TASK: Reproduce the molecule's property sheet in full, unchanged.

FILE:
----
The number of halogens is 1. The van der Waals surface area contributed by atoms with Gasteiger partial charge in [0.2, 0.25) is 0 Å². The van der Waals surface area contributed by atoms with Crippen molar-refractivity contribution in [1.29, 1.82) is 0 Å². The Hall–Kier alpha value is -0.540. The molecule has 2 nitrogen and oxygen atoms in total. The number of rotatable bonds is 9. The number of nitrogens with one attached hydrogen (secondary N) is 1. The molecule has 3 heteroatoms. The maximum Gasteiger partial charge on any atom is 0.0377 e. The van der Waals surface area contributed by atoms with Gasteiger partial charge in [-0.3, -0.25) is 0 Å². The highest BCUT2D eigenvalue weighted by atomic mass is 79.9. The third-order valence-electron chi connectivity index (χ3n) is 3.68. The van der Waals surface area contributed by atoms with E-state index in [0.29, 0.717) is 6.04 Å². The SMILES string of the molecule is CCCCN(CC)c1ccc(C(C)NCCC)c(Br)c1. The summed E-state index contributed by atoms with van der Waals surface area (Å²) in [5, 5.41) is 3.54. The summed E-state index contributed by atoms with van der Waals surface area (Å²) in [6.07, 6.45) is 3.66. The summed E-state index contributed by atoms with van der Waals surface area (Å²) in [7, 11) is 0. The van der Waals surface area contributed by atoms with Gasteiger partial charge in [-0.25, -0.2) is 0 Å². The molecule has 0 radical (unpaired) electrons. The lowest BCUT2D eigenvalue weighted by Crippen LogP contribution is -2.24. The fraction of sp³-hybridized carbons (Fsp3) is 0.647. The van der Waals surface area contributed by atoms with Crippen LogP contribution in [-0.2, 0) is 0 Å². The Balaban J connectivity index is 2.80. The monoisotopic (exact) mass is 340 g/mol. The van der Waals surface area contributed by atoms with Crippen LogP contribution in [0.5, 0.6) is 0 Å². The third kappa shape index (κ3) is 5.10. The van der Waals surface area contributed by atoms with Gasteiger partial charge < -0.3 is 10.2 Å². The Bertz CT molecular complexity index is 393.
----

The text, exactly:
The number of halogens is 1. The van der Waals surface area contributed by atoms with Gasteiger partial charge in [0.2, 0.25) is 0 Å². The van der Waals surface area contributed by atoms with Crippen molar-refractivity contribution in [1.29, 1.82) is 0 Å². The Hall–Kier alpha value is -0.540. The molecule has 2 nitrogen and oxygen atoms in total. The number of rotatable bonds is 9. The number of nitrogens with one attached hydrogen (secondary N) is 1. The molecule has 3 heteroatoms. The maximum Gasteiger partial charge on any atom is 0.0377 e. The van der Waals surface area contributed by atoms with Gasteiger partial charge in [-0.3, -0.25) is 0 Å². The highest BCUT2D eigenvalue weighted by atomic mass is 79.9. The third-order valence-electron chi connectivity index (χ3n) is 3.68. The van der Waals surface area contributed by atoms with E-state index in [0.29, 0.717) is 6.04 Å². The SMILES string of the molecule is CCCCN(CC)c1ccc(C(C)NCCC)c(Br)c1. The summed E-state index contributed by atoms with van der Waals surface area (Å²) in [5, 5.41) is 3.54. The summed E-state index contributed by atoms with van der Waals surface area (Å²) in [6.07, 6.45) is 3.66. The summed E-state index contributed by atoms with van der Waals surface area (Å²) in [7, 11) is 0. The van der Waals surface area contributed by atoms with Gasteiger partial charge in [-0.25, -0.2) is 0 Å². The molecule has 0 radical (unpaired) electrons. The lowest BCUT2D eigenvalue weighted by Crippen LogP contribution is -2.24. The fraction of sp³-hybridized carbons (Fsp3) is 0.647. The van der Waals surface area contributed by atoms with Crippen LogP contribution in [-0.2, 0) is 0 Å². The Balaban J connectivity index is 2.80. The monoisotopic (exact) mass is 340 g/mol. The van der Waals surface area contributed by atoms with Crippen LogP contribution in [0.5, 0.6) is 0 Å². The third kappa shape index (κ3) is 5.10. The van der Waals surface area contributed by atoms with Gasteiger partial charge < -0.3 is 10.2 Å². The Bertz CT molecular complexity index is 393.